Greg Milliken tells us about the origin of FUD—Fear, Uncertainty, and Doubt. Think “Nobody ever got fired for hiring IBM.”
In other words, it’s selling by spreading FUD about your competitor, rather than by focusing on helping the customer.
FUD-based selling, as Milliken eloquently points out, rots the soul. And while I ultimately think that trust-based selling is more powerful, let’s give the devil his due—appealing to fear is a pretty powerful drug.
FUD is one manifestation of why “sell” is still considered a four-letter word in many parts. Why don’t people trust a whole lot of salesmen? Because a whole lot of salesmen aren’t trustworthy! And many of them use FUD. But FUD is just a subset of a larger category.
The biggest reason for not trusting a salesperson boils down to this: if they’re in it for themselves, they are not in it for you. And if they’re not in it for you, then you are perfectly right not to trust them.
Great salespeople live with a great paradox: IF you are able to focus on other people and get them what they want, then—paradoxically—you get what you wanted all along too. But—here’s the key part—as a side effect, not as a goal.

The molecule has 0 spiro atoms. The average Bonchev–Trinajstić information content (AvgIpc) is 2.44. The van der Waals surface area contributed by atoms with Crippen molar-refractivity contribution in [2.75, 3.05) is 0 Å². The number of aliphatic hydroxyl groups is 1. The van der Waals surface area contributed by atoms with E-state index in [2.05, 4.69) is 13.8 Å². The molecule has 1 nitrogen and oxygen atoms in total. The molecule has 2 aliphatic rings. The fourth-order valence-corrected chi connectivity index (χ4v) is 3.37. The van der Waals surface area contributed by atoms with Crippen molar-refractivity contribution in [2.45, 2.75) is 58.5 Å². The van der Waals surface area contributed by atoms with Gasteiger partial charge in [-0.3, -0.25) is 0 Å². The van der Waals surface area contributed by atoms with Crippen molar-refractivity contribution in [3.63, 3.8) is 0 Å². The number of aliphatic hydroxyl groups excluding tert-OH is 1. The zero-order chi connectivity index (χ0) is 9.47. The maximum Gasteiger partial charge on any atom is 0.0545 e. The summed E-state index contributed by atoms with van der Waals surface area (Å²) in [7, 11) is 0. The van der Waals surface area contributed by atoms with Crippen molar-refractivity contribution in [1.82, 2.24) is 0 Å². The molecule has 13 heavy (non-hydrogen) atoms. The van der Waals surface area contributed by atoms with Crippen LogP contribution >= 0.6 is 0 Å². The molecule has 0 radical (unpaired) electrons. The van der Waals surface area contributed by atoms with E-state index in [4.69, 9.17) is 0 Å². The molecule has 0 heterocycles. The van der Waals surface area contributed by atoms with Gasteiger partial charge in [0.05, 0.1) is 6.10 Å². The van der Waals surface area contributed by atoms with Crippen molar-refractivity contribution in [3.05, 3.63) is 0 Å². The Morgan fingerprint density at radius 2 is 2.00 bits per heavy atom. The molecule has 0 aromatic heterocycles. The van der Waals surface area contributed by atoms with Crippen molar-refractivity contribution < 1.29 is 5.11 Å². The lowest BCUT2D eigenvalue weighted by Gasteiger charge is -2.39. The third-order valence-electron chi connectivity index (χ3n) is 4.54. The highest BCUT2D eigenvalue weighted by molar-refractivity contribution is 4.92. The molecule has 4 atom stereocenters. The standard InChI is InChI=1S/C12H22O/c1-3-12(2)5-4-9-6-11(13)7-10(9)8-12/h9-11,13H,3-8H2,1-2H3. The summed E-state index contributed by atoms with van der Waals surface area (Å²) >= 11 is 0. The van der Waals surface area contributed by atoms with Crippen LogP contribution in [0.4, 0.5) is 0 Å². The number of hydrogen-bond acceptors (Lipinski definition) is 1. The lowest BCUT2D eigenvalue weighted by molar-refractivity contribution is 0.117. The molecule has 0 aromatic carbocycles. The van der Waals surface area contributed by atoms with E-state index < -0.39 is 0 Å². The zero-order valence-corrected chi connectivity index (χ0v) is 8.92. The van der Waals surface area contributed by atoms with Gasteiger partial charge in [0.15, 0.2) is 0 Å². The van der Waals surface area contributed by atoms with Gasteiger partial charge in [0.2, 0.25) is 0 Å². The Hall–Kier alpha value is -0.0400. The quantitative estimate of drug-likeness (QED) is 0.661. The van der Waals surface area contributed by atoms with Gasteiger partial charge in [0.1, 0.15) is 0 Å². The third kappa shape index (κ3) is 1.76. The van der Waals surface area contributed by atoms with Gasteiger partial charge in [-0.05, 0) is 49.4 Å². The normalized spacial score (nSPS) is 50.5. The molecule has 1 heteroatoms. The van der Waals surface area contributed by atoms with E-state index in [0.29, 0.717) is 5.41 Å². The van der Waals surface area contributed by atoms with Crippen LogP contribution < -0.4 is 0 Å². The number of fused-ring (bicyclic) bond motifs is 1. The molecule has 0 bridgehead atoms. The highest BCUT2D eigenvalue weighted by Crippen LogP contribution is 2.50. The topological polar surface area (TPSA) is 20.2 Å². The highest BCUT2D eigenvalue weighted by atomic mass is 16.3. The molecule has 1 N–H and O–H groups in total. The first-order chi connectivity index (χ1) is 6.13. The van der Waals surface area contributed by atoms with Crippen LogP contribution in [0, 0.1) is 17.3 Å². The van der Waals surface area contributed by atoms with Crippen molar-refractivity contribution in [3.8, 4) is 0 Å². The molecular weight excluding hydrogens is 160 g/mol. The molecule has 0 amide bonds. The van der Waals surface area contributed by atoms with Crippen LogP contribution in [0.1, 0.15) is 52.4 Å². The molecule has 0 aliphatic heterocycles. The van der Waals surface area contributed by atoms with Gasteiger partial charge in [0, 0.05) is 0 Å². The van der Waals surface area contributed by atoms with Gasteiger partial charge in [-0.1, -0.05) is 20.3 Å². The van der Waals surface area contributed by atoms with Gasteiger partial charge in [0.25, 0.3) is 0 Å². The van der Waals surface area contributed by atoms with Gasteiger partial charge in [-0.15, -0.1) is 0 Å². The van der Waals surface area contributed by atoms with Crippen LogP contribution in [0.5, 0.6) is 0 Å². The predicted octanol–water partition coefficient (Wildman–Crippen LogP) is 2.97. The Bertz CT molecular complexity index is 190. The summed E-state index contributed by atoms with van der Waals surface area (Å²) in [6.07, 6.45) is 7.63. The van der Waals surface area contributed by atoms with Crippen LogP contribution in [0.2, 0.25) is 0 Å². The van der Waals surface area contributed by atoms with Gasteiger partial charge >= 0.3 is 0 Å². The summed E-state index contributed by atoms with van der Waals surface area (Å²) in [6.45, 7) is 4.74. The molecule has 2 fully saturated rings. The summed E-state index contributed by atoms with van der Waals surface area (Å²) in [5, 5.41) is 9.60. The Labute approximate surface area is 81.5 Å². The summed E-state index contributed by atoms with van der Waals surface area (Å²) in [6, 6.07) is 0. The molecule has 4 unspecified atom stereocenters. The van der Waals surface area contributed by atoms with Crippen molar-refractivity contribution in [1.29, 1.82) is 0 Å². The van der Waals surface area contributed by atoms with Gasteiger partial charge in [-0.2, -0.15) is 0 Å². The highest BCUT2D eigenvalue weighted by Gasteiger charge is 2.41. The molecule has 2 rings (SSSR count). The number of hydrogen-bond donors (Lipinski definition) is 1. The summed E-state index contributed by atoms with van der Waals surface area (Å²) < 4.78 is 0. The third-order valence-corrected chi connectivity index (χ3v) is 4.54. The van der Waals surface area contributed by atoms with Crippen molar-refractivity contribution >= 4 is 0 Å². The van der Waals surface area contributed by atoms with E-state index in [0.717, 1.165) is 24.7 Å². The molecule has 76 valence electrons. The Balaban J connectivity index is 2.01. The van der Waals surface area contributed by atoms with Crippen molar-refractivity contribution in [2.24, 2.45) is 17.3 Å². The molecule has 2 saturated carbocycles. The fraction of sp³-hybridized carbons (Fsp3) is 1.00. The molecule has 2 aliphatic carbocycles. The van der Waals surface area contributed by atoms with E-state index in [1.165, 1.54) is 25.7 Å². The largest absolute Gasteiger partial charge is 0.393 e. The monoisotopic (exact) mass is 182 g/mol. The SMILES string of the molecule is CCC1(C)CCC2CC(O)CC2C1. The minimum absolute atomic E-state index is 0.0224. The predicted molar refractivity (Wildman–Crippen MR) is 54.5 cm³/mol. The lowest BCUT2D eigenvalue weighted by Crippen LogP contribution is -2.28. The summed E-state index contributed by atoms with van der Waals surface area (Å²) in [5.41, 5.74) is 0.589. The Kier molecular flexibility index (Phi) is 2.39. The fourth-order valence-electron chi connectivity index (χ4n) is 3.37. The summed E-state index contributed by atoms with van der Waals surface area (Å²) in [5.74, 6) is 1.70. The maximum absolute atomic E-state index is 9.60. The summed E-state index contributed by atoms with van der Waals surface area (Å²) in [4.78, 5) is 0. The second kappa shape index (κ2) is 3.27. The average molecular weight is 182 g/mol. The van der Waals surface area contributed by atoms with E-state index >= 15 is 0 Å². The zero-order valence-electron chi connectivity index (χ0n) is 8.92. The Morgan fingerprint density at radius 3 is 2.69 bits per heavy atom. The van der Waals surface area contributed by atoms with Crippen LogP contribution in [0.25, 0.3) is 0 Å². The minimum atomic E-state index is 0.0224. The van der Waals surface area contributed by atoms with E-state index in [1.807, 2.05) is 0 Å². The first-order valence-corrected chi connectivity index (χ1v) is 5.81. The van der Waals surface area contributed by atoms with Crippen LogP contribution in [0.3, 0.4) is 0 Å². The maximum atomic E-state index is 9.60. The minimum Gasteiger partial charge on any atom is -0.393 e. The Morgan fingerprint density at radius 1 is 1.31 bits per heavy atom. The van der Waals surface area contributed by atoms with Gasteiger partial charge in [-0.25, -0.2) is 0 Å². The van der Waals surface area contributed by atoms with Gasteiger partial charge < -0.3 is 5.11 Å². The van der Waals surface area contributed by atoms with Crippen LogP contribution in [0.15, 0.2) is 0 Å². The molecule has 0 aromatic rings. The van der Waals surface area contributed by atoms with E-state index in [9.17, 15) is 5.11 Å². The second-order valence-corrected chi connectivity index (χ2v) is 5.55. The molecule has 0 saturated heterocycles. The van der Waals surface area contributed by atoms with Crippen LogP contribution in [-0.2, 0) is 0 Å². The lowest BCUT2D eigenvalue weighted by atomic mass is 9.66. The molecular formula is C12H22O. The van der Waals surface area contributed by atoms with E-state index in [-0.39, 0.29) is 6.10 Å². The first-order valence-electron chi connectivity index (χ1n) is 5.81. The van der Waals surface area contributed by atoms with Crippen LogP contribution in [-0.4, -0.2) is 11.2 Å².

The modern corporate ethos is almost diabolically designed to thwart this kind of good sales thinking. It tells us, over and over, in a million ways, to figure out what we want, then figure out how to get it. Break it down. Design a process. Do a needs analysis. Do competency modeling. Define metrics. Measure. Reward. Tweak, fine-tune, and repeat.
Problem is, this way of thinking destroys other-focus from the outset. You will never be hugely successful at selling if you believe the modern corporate litany, because it can only, and always, be about you and your objectives. That logic leaves no room for the paradox of caring about others.
FUD, of course, fits very well with a goal-oriented, self-aggrandizing methodology. If the purpose is to gain sustainable competitive advantage over a competitor, then the customer becomes simply a metric, a vehicle, a means to an end. FUD is a straight line that bypasses any genuine concern for a customer.
FUD fits the unexamined approach to corporate selling. Which is why sell is still such a four-letter word.
Except, that is, for the exceptional salespeople, who recognize an eternal verity—the best way to get what you want is to focus first on helping others.
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